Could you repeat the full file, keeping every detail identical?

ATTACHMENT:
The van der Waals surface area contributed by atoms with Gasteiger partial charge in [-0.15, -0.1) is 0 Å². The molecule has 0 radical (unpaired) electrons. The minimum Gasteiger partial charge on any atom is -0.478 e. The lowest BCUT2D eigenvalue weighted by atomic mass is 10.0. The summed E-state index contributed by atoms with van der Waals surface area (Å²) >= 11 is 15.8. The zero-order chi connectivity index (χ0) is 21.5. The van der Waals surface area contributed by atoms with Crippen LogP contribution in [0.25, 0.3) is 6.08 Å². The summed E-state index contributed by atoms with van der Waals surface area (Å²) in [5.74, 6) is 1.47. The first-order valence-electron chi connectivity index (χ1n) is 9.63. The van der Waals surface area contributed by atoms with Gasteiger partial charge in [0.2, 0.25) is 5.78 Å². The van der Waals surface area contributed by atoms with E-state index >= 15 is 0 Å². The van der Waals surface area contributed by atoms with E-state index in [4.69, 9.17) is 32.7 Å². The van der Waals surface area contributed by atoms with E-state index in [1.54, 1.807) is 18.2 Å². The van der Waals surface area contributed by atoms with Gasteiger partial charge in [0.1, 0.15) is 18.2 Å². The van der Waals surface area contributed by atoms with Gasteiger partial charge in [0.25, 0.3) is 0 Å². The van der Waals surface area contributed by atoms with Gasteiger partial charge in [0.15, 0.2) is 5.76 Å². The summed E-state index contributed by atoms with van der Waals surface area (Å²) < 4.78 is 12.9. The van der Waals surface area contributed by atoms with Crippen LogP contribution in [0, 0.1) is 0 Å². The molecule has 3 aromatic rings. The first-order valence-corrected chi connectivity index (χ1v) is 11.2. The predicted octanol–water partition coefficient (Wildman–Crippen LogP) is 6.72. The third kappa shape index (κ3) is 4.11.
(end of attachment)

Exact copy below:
The van der Waals surface area contributed by atoms with Gasteiger partial charge in [-0.15, -0.1) is 0 Å². The molecule has 0 radical (unpaired) electrons. The minimum Gasteiger partial charge on any atom is -0.478 e. The lowest BCUT2D eigenvalue weighted by atomic mass is 10.0. The summed E-state index contributed by atoms with van der Waals surface area (Å²) >= 11 is 15.8. The zero-order chi connectivity index (χ0) is 21.5. The van der Waals surface area contributed by atoms with Crippen LogP contribution in [0.25, 0.3) is 6.08 Å². The summed E-state index contributed by atoms with van der Waals surface area (Å²) in [5.74, 6) is 1.47. The first-order valence-electron chi connectivity index (χ1n) is 9.63. The van der Waals surface area contributed by atoms with Gasteiger partial charge in [0.2, 0.25) is 5.78 Å². The van der Waals surface area contributed by atoms with E-state index >= 15 is 0 Å². The van der Waals surface area contributed by atoms with E-state index in [4.69, 9.17) is 32.7 Å². The van der Waals surface area contributed by atoms with E-state index in [1.54, 1.807) is 18.2 Å². The van der Waals surface area contributed by atoms with Gasteiger partial charge in [0.1, 0.15) is 18.2 Å². The van der Waals surface area contributed by atoms with Gasteiger partial charge in [0.25, 0.3) is 0 Å². The van der Waals surface area contributed by atoms with Gasteiger partial charge in [0.15, 0.2) is 5.76 Å². The summed E-state index contributed by atoms with van der Waals surface area (Å²) < 4.78 is 12.9. The van der Waals surface area contributed by atoms with Crippen LogP contribution in [0, 0.1) is 0 Å². The molecule has 3 aromatic rings. The first-order valence-corrected chi connectivity index (χ1v) is 11.2. The predicted octanol–water partition coefficient (Wildman–Crippen LogP) is 6.72. The third kappa shape index (κ3) is 4.11.